When my clock landed on seventy I began taking note of what being a senior citizen involved. Like all phases of my life, I see this one as just another chapter in the book. I’ve pretty much accepted each chapter and enjoyed turning the pages. I think my only fear is still having a life while having no quality of life. But in the meanwhile, here’s a few of the aging thing I noticed most recently.
I’ve always loved to travel but in the past year or so, I’ve not been willing to venture too far from my family doctor and the medical community I’m familiar with. Even twenty years younger I didn’t want to get too far from a Walmart and a hospital. On two Florida fishing trips, I ended up in an ER and had to get back home under adverse conditions, including a severely broken shoulder. These days going to Columbus may be too far.
For much of my life, I’ve heard warnings that young children and the elderly should take certain precautions such as, be sure to get your flu shot, pneumonia can be deadly for geezers so be sure to get your pneumonia shot, or colon cancer is the silent killer so with a smile say “I’d love it” when a proctologist asks to shove a ten-foot rubber hose up your butt.
A sure sign of old age and one that slowly creeps up on you is losing most connections to popular culture. Just watch the Grammy Awards or sit around listening to your grandchildren talk about what they’re doing for entertainment. You know you’re old when it all sounds like Swahili.
Somewhere along life’s journey waitresses and nurses began calling me honey or sweety. I’m probably on the same page with Andy Rooney with that one. Look girly, my name is Larry or Mr. Chapman. Hell, I’d even be okay with gramps.
One I do enjoy is having young people hold doors open for me and calling me sir. If I could only get them to salute as I pass by.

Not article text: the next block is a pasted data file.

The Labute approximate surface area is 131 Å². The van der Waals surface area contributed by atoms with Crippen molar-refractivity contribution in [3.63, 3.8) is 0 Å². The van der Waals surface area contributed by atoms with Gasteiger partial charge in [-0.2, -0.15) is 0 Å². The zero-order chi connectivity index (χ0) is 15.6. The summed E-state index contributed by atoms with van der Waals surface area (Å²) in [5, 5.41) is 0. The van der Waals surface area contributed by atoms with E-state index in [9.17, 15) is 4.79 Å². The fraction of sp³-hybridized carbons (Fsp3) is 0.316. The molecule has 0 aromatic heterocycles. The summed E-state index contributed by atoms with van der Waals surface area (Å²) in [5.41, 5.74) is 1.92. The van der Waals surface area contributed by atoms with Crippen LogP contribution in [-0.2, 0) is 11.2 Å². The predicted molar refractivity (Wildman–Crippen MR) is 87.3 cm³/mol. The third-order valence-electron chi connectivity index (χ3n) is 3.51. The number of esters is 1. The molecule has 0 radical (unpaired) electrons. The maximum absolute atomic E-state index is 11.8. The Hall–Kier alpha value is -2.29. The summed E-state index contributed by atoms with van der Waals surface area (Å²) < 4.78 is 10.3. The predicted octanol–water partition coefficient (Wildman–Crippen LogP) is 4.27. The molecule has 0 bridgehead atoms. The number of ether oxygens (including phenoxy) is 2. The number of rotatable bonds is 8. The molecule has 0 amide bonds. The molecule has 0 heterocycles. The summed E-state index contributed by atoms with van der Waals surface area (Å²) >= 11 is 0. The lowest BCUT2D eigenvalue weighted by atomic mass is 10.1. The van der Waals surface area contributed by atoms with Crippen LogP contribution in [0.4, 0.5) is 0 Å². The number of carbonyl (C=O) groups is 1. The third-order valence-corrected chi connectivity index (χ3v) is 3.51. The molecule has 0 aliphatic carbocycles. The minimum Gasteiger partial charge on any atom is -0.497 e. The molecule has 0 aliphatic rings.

THE EGG: A photograph of an egg, posted on Jan. 5, has become Instagram’s most-liked post of all time with some 19.5 million likes. This vaults the egg, that is, a photograph of an egg, ahead of a photo of Kylie Jenner’s newborn daughter to claim the record.
On January 7, 2019, a Michigan family, returning from a Florida vacation, was struck by a drunk driver, driving in the wrong direction on I-75 in Kentucky. The parents and their three children were killed in a fiery head-on collision.
I first became aware of this tragedy while watching the NBC Nightly News with Lester Holt. What caught my attention was at the end of the story Holt identified the victims as a Muslim family from Michigan. I had to ask, why was their religion important or germane to the story? He would have never said five Catholics or five Methodists died in the wreck. Why mention that these people were Muslim and what does it say?
Back in the ’50s, it was quite common to see bent willow furniture sitting on people’s porches and patios. A childhood friend had two chairs on their porch and I always loved sitting in them. They were handmade by an older man who lived in a small shack along a nearby creek. The creek and surrounding wetlands gave him all the raw materials he needed.
He would build single chairs as well as couches and side tables. The fellow didn’t have a car or truck so he pushed a large two-wheeled cart loaded with his furniture up and down the village streets peddling his wares. On days he didn’t have furniture to sell he would push his cart around town hauling away people’s scrap metals and newspapers.